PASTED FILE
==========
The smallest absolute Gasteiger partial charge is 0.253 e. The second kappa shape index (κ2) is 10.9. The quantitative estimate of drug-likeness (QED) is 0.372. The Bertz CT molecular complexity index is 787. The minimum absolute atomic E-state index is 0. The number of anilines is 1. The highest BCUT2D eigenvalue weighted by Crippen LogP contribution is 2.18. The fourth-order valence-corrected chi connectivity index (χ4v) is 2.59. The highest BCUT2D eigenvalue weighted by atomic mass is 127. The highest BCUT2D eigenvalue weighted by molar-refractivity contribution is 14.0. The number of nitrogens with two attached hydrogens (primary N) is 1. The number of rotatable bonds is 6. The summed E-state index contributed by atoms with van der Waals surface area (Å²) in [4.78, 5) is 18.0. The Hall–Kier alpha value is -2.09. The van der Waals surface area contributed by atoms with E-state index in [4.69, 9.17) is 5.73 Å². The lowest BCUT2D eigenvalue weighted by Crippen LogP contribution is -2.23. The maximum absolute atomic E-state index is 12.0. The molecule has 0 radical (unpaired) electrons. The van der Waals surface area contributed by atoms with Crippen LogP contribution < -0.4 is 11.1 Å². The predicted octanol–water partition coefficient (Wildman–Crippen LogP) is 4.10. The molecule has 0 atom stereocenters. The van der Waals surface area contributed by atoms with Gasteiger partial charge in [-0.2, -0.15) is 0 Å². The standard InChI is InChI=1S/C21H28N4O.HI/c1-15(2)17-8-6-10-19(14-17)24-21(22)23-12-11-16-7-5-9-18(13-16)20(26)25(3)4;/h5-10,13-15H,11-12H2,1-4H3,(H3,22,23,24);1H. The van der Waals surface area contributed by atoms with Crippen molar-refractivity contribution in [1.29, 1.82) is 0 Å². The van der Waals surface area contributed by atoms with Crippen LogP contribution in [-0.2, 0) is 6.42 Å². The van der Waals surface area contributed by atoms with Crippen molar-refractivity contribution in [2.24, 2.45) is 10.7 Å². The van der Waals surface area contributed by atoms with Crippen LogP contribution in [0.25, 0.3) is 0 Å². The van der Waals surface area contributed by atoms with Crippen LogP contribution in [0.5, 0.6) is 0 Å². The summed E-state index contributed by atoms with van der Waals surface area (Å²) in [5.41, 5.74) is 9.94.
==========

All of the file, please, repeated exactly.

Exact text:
The smallest absolute Gasteiger partial charge is 0.253 e. The second kappa shape index (κ2) is 10.9. The quantitative estimate of drug-likeness (QED) is 0.372. The Bertz CT molecular complexity index is 787. The minimum absolute atomic E-state index is 0. The number of anilines is 1. The highest BCUT2D eigenvalue weighted by Crippen LogP contribution is 2.18. The fourth-order valence-corrected chi connectivity index (χ4v) is 2.59. The highest BCUT2D eigenvalue weighted by atomic mass is 127. The highest BCUT2D eigenvalue weighted by molar-refractivity contribution is 14.0. The number of nitrogens with two attached hydrogens (primary N) is 1. The number of rotatable bonds is 6. The summed E-state index contributed by atoms with van der Waals surface area (Å²) in [4.78, 5) is 18.0. The Hall–Kier alpha value is -2.09. The van der Waals surface area contributed by atoms with E-state index in [4.69, 9.17) is 5.73 Å². The lowest BCUT2D eigenvalue weighted by Crippen LogP contribution is -2.23. The maximum absolute atomic E-state index is 12.0. The molecule has 0 radical (unpaired) electrons. The van der Waals surface area contributed by atoms with Crippen LogP contribution < -0.4 is 11.1 Å². The predicted octanol–water partition coefficient (Wildman–Crippen LogP) is 4.10. The molecule has 0 atom stereocenters. The van der Waals surface area contributed by atoms with Gasteiger partial charge in [-0.2, -0.15) is 0 Å². The standard InChI is InChI=1S/C21H28N4O.HI/c1-15(2)17-8-6-10-19(14-17)24-21(22)23-12-11-16-7-5-9-18(13-16)20(26)25(3)4;/h5-10,13-15H,11-12H2,1-4H3,(H3,22,23,24);1H. The van der Waals surface area contributed by atoms with Crippen molar-refractivity contribution in [1.29, 1.82) is 0 Å². The van der Waals surface area contributed by atoms with Crippen LogP contribution in [-0.2, 0) is 6.42 Å². The van der Waals surface area contributed by atoms with Crippen molar-refractivity contribution in [2.24, 2.45) is 10.7 Å². The van der Waals surface area contributed by atoms with Crippen LogP contribution in [0.25, 0.3) is 0 Å². The van der Waals surface area contributed by atoms with Crippen LogP contribution in [0.5, 0.6) is 0 Å². The summed E-state index contributed by atoms with van der Waals surface area (Å²) in [5.41, 5.74) is 9.94.